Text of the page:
The order I'm seeing would easily enough appear by simply renaming the second Philosophy & Psychology branch to simply Philosophy, then setting up a second one at that same level titled simply Psychology.

Free forum software --sounds like such fun (but at least unlike Bureaucrat Authors, they're not forcing anyone to use, much less pay for theirs!).
Cool

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07-10-2012, 06:12 PM
Post: #8
RE: Allegory of the Cave
Unfortunately Plato isn't around to ask directly...

The best interpretation or retelling of the allegory that I've seen is the Matrix part 1. Although, the ending is a bit different (thanks hollywood), and 'perhaps' better told if the basic human creature would, when freed, instead of running back screaming into the cave, instead decided to live in the 'brave new world' (so to speak)...perhaps the modern telling is an appeal to what humanity should aspire to be...instead of what it actually is.
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03-28-2013, 10:07 AM
Post: #9
RE: Allegory of the Cave
(04-03-2012 04:46 PM)Marc Stevens Wrote:  This is more a test to make sure I got this correct.

The Allegory of the Cave—also known as the Analogy of the Cave, Plato's Cave, or the Parable of the Cave—is an allegory used by the Greek philosopher Plato in his work The Republic to illustrate "our nature in its education and want of education" (514a). It is written as a fictional dialogue between Plato's teacher Socrates and Plato's brother Glaucon at the beginning of Book VII (chapter IX in Robin Waterfield's translation) (514a–520a). The Allegory of the Cave is presented after the metaphor of the sun (507b–509c) and the analogy of the divided line (509d–513e). Allegories are summarized in the viewpoint of dialectic at the end of Book VII and VIII (531d–534e).

Plato lets Socrates describe a group of people who have lived chained to the wall of a cave all of their lives, facing a blank wall. The people watch shadows projected on the wall by things passing in front of a fire behind them, and begin to ascribe forms to these shadows. According to Plato's Socrates, the shadows are as close as the prisoners get to viewing reality. He then explains how the philosopher is like a prisoner who is freed from the cave and comes to understand that the shadows on the wall do not make up reality at all, as he can perceive the true form of reality rather than the mere shadows seen by the prisoners.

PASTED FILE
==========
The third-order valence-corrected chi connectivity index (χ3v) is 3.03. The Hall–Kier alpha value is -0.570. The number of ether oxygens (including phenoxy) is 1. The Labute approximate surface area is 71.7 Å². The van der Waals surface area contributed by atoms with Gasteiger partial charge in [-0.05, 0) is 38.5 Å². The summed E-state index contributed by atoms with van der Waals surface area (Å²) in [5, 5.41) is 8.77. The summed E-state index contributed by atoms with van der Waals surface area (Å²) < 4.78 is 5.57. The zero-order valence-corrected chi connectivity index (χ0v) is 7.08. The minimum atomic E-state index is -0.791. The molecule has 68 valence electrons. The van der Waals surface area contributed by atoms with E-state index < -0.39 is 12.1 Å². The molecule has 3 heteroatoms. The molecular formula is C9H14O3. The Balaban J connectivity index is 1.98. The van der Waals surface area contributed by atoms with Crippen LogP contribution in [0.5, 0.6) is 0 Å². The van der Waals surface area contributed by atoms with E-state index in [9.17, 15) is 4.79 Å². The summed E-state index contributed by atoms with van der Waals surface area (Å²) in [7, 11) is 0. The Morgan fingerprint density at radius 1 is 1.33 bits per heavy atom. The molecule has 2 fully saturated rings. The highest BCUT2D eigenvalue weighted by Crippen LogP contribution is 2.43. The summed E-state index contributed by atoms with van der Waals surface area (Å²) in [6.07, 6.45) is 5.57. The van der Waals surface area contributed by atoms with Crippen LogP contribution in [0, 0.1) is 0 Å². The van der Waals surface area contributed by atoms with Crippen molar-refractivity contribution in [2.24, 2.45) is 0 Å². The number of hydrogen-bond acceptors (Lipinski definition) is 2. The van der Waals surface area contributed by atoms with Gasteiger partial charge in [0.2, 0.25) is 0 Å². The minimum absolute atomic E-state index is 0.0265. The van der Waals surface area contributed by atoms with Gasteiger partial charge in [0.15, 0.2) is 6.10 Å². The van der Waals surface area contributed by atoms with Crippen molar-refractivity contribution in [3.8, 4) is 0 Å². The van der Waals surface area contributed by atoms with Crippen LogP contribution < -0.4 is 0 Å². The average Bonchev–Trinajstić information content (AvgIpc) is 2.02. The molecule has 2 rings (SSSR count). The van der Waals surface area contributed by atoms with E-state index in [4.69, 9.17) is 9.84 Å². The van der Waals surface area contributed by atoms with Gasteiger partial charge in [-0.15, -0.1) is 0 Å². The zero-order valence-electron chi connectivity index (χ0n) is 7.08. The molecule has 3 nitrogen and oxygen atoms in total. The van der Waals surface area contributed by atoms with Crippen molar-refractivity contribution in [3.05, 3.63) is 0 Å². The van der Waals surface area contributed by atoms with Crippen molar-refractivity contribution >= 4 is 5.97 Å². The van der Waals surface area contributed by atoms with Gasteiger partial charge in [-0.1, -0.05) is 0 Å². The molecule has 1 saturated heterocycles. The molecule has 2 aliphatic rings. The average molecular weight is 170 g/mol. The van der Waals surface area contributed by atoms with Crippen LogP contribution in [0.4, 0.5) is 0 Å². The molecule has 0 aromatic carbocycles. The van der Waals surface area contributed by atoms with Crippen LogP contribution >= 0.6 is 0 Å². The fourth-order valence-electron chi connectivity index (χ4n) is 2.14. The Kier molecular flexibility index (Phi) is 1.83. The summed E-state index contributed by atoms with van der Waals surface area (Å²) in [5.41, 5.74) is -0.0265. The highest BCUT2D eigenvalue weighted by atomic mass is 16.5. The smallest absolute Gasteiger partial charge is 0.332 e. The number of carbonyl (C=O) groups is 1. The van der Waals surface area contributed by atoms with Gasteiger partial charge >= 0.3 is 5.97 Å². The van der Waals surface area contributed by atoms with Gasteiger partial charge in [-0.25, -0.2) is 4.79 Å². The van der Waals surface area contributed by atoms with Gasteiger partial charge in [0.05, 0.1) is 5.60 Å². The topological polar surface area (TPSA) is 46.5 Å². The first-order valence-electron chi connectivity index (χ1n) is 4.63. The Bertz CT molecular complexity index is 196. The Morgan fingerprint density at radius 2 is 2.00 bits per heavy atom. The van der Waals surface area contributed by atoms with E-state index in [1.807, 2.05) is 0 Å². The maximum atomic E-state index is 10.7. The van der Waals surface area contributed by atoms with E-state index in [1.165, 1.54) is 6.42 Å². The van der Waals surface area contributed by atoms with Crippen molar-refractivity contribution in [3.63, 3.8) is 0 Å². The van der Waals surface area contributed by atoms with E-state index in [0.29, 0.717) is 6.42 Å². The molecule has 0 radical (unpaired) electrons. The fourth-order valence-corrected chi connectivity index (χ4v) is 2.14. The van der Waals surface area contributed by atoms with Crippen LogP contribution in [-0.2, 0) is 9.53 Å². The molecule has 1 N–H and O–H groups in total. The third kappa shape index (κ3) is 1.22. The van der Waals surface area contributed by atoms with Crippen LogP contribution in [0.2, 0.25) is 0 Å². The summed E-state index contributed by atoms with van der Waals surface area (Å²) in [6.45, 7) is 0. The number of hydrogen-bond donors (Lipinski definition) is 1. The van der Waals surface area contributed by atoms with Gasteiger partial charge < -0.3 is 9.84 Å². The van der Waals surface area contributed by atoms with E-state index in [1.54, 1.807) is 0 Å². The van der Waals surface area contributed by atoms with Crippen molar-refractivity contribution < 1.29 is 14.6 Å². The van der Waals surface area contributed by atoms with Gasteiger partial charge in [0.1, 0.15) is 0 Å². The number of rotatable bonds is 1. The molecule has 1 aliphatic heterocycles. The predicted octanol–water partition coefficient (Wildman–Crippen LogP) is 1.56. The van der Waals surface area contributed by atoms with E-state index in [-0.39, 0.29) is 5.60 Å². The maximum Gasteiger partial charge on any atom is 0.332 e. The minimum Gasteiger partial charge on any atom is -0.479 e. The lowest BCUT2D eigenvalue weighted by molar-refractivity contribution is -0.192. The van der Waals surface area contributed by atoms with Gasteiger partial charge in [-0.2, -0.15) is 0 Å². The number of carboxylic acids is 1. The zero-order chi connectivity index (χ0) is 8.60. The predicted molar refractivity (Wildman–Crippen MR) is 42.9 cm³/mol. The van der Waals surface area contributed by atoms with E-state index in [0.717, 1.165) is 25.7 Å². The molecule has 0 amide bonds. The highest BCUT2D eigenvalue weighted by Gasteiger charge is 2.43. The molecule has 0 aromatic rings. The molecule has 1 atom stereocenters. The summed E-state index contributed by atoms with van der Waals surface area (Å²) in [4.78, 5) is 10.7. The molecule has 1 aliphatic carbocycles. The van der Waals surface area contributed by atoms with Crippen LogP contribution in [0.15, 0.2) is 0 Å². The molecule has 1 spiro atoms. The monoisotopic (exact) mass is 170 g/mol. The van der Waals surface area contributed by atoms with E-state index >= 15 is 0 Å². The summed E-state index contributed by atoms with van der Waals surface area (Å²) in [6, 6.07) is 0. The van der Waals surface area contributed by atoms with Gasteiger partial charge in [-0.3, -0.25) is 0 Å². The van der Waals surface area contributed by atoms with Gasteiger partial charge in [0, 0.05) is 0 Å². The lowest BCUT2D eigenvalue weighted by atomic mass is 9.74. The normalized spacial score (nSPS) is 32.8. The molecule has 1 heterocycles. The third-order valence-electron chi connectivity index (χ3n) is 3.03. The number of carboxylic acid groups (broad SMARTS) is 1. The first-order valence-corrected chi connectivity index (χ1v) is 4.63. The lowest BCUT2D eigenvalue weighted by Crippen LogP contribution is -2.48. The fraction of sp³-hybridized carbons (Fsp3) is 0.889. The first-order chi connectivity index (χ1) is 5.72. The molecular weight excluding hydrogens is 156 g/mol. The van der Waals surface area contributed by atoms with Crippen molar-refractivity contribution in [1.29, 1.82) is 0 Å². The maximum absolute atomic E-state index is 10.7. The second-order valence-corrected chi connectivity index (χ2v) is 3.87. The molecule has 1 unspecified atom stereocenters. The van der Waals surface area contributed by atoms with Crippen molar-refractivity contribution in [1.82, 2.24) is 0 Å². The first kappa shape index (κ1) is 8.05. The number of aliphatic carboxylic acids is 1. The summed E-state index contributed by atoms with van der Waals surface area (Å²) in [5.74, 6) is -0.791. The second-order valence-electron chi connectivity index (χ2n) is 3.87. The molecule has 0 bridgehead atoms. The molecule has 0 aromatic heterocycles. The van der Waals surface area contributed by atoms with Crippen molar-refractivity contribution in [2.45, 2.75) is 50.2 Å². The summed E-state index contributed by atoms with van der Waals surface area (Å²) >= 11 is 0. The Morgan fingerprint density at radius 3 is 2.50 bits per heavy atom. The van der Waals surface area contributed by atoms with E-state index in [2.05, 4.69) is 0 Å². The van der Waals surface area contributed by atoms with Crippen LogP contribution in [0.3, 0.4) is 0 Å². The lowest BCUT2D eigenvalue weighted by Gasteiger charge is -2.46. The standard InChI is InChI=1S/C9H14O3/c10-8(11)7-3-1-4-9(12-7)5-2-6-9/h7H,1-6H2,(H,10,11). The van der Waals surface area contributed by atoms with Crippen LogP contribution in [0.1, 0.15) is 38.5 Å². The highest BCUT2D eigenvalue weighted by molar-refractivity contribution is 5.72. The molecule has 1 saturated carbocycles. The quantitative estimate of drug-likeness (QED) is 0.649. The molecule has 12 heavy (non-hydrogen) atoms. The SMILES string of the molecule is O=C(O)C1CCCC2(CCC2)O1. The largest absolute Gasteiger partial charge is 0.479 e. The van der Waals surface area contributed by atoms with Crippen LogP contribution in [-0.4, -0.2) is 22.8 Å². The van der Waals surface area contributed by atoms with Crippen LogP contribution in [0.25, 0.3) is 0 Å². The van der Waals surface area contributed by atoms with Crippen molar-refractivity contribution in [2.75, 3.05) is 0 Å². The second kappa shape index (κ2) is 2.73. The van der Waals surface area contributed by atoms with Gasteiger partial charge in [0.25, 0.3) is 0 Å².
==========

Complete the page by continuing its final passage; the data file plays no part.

The Allegory is related to Plato's Theory of Forms, according to which the "Forms" (or "Ideas"), and not the material world of change known to us through sensation, possess the highest and most fundamental kind of reality. Only knowledge of the Forms constitutes real knowledge.[1] In addition, the Allegory of the Cave is an attempt to explain the philosopher's place in society: to attempt to enlighten the "prisoners". http://en.wikipedia.org/wiki/Allegory_of_the_Cave


I believe that one of the most important parts of this Allegory is the third part, the 'Return to the Cave.'

Return to the cave

Socrates next asks Glaucon to consider the condition of this man. "Wouldn't he remember his first home, what passed for wisdom there, and his fellow prisoners, and consider himself happy and them pitiable? And wouldn't he disdain whatever honors, praises, and prizes were awarded there to the ones who guessed best which shadows followed which? Moreover, were he to return there, wouldn't he be rather bad at their game, no longer being accustomed to the darkness? Wouldn't it be said of him that he went up and came back with his eyes corrupted, and that it's not even worth trying to go up? And if they were somehow able to get their hands on and kill the man who attempts to release and lead them up, wouldn't they kill him?" (517a) The prisoners, ignorant of the world behind them, would see the freed man with his corrupted eyes and be afraid of anything but what they already know. Philosophers analyzing the allegory argue that the prisoners would ironically find the freed man stupid due to the current state of his eyes and temporarily not being able to see the shadows which are the world to the prisoners.


So it seems to be saying that those ideas which would 'free' someone would sound stupid.

So for all of those who are thinking and saying that the ideas of some in here sound stupid, maybe you might have another look?

What makes you think that having hung around with and being taught by the other prisoners all your life that you would even recognise something useful/intelligent/correct?

Again I quote Vernon Howard -

"Do you want to hear something which is good for you? You do not know what is good for you!"

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08-13-2013, 08:47 AM
Post: #10
RE: Allegory of the Cave
[Image: wpid-aldous-huxley-the-real-hopele26-victims.jpg]

- NonE

- NonE .).